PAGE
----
This applies not only to specific topics but also to countries and organisations. Through the development in of a ‘multidimensional vulnerability index’ (MVI), the UN surveys new types of vulnerabilities for various categories of countries. Some countries are more exposed to the consequences of the climate crisis than others, and interestingly, these include low, middle and high-income countries, as it is largely a country’s natural conditions that make them vulnerable.79 Discussions about where the boundaries should be set are ongoing, and there is continuous pressure to include ever new challenges in the international ODA framework.

As seen above, an increasing proportion of Norwegian aid goes to funding initiatives that have multiple goals, including support for global public goods. This does not necessarily mean that the initiatives are outside the scope of the ODA rules, as the DAC rules allows for support of development initiatives that partly or indirectly contribute to global public goods. However, it gives a clear indication that support for global public goods is an important part of current Norwegian development policy.

What is clear is that new objectives and priorities have been included in the Norwegian aid budget without new resources being added. The flexibility of ODA rules, combined with the fact that many OECD countries operate with broadly agreed upon targets of aid as a percentage of GNI, means that there is a political incentive to use ODA-approved funding to finance political priorities that are not necessarily primarily linked to ODA´s primary goal of increased welfare in low- and middle-income countries. Had Norway – and other donors – followed OECD-DAC´s recommendations to, for example, anchor development aid in local ownership and development plans, the approach to, and distribution of, aid would likely be quite different.

We have shown that an increasing proportion of international aid has been allocated to initiatives that support global public goods, that new goals have been added to the development agenda without new funding, and that the flexibility of ODA rules are used to finance priorities that are not first and foremost linked to development and poverty reduction. Members of the OECD DAC have chosen not to address this by altering the definition of ODA to include support for global public goods. Instead, a reinterpretation of the ODA directives has evolved and been partly endorsed, in which the funding of global public goods that is also considered to include the goal of development in ODA-approved countries, can be reported as ODA. Partly because of this, there is currently no clear distinction between ODA and financing of global public goods. This blurred distinction means that there is constant discussion in the OECD DAC about the limits of ODA, and that ODA is being challenged as a measure for rich countries’ contribution to developing countries.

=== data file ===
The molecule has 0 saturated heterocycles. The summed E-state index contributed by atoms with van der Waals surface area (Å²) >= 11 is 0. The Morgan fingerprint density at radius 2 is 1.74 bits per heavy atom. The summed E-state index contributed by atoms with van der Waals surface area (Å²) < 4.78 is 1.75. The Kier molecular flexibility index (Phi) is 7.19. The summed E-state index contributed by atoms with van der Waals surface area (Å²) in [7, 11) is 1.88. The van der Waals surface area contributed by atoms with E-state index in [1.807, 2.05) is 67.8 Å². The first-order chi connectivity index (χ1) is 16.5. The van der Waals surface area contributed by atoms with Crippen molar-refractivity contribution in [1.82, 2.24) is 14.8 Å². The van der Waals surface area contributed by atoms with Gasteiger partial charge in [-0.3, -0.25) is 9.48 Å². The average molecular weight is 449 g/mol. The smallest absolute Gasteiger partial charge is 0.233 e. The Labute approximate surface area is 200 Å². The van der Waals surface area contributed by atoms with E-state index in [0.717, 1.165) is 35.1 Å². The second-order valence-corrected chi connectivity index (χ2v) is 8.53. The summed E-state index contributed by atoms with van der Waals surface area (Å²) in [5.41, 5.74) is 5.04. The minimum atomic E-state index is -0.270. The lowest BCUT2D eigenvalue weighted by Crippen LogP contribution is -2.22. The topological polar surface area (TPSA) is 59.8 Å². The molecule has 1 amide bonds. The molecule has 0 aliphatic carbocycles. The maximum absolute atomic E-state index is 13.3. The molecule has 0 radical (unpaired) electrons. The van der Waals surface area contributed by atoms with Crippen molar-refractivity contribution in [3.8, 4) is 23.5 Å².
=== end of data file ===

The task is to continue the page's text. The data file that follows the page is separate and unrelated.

The DAC has been criticised for how the ODA concept is maintained. Key donor countries criticise ODA for being old-fashioned and conservative and neither reflecting global challenges nor ‘new’ financing mechanisms that contribute to development. Some therefore argue that the ODA concept should be expanded. On the other hand, stakeholders from civil society, academia and developing countries criticise the DAC for undermining the integrity of ODA as a measure for wealthy countries’ contributions to developing countries, since too much is included in ODA such as funding for global public goods and in-donor costs.

Boks 3.3 Norway makes full use of the ambiguities in ODA

The Norwegian aid budget is influenced by discussions and consensus in the DAC on distinctions in ODA practices and mandates. Norway has not actively worked in the DAC to expand the definition of ODA but is taking full advantage of the flexibility in the existing rules. Where some donor countries have refrained from reporting on initiatives that are at the outer limits of the rules, Norway reports on all development initiatives that can possibly be interpreted as ODA.

There are examples of initiatives in the Norwegian aid budget that have stretched – and even crossed – the boundary of what may be reported as ODA. Examples of this include environmental and climate initiatives whose main objective is to clean-up oceans or reduce emissions, and where the goals of ‘economic development and welfare’ are not explicit or primary. Other examples are regional initiatives that are reported as ODA in which the geographical focus mainly includes countries that are on the DAC’s list but may also include a country that is no longer on the list of recipient countries. Other sectors in which the limits of ODA are thought to have curtailed the scope of initiatives supported by the Norwegian aid budget are work on global standards, for example against the death penalty, nuclear disarmament, and defence cooperation. In other areas, such as emergency relief and global health, the Government has chosen to use exemptions from the ODA rules in its aid budget. In its proposed budget for 2022 (Proposition No 1 to the Storting 2022), the Government emphasised that humanitarian crises could affect vulnerable people living in high-income countries, and that the Government will consider contributing humanitarian aid, even though these are not countries approved to receive ODA.

In its annual Development Cooperation Report, the OECD has repeatedly pointed out that the financing of global public goods is, and will remain, a major challenge for aid. The 2023 report emphasises that the point has been reached where it is necessary to find alternatives to ODA for funding health security and other global public goods, in order to avoid deprioritising development and growth in poor countries.

3.4.1 Total Official Support for Sustainable Development (TOSSD)